26 Jul Sex Differences In Brain Structure of Boys and Girls With Conduct Disorder
MedicalResearch.com Interview with:
Areti Smaragdi, PhD
University of Southampton
MedicalResearch.com: What is the background for this study? What are the main findings?
Response: Conduct Disorder is a psychiatric disorder that involves severe antisocial behavior – symptoms of the condition include behaviors like physical fighting, pathological lying, and serious theft. The disorder affects around 5% of school-aged children and adolescents, and is up to three times more common in boys than girls. Because of this, very little research has focused on the possible brain basis of the disorder in girls.
We used MRI scanning methods to measure the brain structure of 48 boys and 48 girls with Conduct Disorder (14-18 years old) and 52 boys and 52 girls without severe antisocial behavior. We found that boys and girls with Conduct Disorder had reduced thickness and more folding in the prefrontal cortex, an area at the front of the brain which is responsible for reward and punishment processing and helping us to control our emotions and impulses. In contrast, in some other areas such as the superior frontal gyrus, which is involved in short-term memory, boys and girls with Conduct Disorder showed structural changes in opposite directions (e.g., more versus less folding) compared with controls. This suggests that there are common abnormalities in brain structure in boys and girls with Conduct Disorder, but also some sex differences that might indicate that the causes of the disorder are partly different in boys and girls.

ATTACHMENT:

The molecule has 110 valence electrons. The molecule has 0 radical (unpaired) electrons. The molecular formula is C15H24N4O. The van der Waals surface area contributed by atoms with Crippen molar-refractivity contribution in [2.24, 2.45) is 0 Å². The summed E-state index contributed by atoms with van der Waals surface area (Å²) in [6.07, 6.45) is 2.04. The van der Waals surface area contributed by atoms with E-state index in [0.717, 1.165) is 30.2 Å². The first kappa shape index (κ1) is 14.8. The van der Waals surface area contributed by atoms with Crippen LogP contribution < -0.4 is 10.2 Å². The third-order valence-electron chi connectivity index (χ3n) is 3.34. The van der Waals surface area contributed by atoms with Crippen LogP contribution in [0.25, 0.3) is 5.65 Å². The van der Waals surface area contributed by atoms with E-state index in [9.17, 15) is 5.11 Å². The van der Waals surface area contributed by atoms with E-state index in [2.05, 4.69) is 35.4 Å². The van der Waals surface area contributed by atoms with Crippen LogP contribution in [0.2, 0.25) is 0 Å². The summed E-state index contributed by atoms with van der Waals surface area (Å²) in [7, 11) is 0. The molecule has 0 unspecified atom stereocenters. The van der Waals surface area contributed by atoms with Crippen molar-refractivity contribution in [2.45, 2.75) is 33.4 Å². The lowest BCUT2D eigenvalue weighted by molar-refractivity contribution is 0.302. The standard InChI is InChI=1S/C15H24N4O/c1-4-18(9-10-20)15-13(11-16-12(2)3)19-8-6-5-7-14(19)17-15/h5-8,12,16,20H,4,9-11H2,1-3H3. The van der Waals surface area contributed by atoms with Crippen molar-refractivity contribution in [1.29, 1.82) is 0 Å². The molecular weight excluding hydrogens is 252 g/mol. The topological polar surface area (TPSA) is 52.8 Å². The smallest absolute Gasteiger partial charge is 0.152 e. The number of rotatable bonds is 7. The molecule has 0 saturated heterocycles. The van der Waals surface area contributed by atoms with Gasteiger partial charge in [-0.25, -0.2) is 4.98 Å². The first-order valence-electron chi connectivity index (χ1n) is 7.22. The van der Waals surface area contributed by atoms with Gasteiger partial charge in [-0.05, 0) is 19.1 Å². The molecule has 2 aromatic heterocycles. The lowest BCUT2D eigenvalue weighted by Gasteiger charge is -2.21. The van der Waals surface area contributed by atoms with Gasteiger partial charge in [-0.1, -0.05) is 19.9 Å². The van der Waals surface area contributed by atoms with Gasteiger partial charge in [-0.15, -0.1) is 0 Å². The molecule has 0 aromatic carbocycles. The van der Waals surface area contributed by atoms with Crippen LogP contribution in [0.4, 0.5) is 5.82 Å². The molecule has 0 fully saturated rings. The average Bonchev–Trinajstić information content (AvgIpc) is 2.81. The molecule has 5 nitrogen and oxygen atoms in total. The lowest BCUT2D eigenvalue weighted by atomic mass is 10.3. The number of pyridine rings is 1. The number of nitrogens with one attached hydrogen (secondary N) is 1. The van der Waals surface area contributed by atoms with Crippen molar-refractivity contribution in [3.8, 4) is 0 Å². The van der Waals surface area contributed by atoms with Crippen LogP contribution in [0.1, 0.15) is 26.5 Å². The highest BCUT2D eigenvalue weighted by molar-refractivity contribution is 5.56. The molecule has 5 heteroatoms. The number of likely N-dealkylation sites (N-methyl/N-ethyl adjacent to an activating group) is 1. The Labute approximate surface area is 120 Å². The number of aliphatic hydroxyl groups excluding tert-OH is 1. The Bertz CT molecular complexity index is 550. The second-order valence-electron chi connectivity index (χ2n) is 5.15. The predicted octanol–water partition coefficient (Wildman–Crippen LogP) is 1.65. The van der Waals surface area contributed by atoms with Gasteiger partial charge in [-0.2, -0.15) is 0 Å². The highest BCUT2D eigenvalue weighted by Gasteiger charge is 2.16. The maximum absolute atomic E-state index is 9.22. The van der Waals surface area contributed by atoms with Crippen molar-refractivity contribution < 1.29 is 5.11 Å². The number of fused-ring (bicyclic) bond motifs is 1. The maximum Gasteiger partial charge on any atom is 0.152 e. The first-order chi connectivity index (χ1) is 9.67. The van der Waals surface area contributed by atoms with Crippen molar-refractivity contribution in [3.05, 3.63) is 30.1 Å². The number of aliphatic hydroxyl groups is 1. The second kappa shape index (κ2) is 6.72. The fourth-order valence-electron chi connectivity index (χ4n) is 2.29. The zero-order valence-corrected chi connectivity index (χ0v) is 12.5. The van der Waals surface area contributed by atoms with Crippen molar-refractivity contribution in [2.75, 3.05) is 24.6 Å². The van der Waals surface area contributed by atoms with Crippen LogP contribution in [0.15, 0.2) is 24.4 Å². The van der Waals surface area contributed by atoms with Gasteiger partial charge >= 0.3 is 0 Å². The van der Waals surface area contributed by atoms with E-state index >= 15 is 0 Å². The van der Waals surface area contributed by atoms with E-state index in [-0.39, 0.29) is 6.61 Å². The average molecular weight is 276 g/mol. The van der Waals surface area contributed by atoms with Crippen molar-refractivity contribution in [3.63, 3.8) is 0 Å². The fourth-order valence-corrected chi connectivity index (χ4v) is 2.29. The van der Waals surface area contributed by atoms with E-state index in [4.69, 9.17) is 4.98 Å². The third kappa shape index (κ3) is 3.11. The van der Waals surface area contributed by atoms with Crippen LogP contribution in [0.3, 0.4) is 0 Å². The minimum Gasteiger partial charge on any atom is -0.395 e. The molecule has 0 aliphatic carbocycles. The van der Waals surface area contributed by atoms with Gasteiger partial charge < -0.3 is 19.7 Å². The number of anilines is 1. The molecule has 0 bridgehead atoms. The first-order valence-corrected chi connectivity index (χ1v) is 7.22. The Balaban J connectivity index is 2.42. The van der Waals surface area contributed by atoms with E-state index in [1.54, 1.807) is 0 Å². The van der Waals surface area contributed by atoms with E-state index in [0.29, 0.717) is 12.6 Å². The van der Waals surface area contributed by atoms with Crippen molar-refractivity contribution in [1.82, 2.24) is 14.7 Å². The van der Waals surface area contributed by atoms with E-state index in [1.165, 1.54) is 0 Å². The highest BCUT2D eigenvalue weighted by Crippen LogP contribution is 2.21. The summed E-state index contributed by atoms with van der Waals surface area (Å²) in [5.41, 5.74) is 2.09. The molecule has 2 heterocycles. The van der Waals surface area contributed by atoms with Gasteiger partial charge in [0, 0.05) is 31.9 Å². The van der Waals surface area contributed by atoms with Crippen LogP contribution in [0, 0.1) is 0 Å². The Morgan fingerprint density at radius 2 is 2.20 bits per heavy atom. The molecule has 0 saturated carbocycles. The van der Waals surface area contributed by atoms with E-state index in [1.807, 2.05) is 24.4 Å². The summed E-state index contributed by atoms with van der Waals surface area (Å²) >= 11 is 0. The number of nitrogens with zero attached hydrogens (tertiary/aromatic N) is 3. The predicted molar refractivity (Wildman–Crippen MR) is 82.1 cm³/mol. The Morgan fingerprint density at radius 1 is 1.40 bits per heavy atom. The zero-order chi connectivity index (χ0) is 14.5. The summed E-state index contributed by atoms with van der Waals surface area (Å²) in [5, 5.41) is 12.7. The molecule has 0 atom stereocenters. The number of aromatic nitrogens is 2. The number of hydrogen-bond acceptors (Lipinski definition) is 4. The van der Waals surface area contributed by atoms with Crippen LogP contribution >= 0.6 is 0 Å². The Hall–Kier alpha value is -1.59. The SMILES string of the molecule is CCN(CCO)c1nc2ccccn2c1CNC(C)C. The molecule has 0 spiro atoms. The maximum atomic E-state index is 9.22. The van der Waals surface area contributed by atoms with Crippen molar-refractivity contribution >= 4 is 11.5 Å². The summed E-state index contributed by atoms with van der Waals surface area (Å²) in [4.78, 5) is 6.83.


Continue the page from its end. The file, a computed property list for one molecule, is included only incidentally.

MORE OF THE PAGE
MedicalResearch.com: What should readers take away from your report?
Response: The findings indicate that the development of the brain – and particularly the prefrontal cortex – is disrupted in boys and girls with Conduct Disorder. In addition, the biological basis of Conduct Disorder may be partly sex-specific, that is, boys and girls with the condition may show different changes in brain structure which could mean that the causes of antisocial behavior are different in boys and girls (e.g., a greater role for genetics in boys, or different risk genes in boys and girls with Conduct Disorder).
MedicalResearch.com: What recommendations do you have for future research as a result of this study?
Response: We recommend that future neuroimaging studies take the sex of the participants into account when in studying Conduct Disorder and other neurodevelopmental disorders like ADHD, autism, and schizophrenia. We also believe that longitudinal research, tracking the development of the brain over time, is needed to fully understand how brain abnormalities give rise to severe antisocial behavior.
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Sex Differences in the Relationship Between Conduct Disorder and Cortical Structure in Adolescent
Areti Smaragdi PhD et al
Journal of the American Academy of Child & Adolescent Psychiatry
Volume 56, Issue 8, August 2017, Pages 703-712
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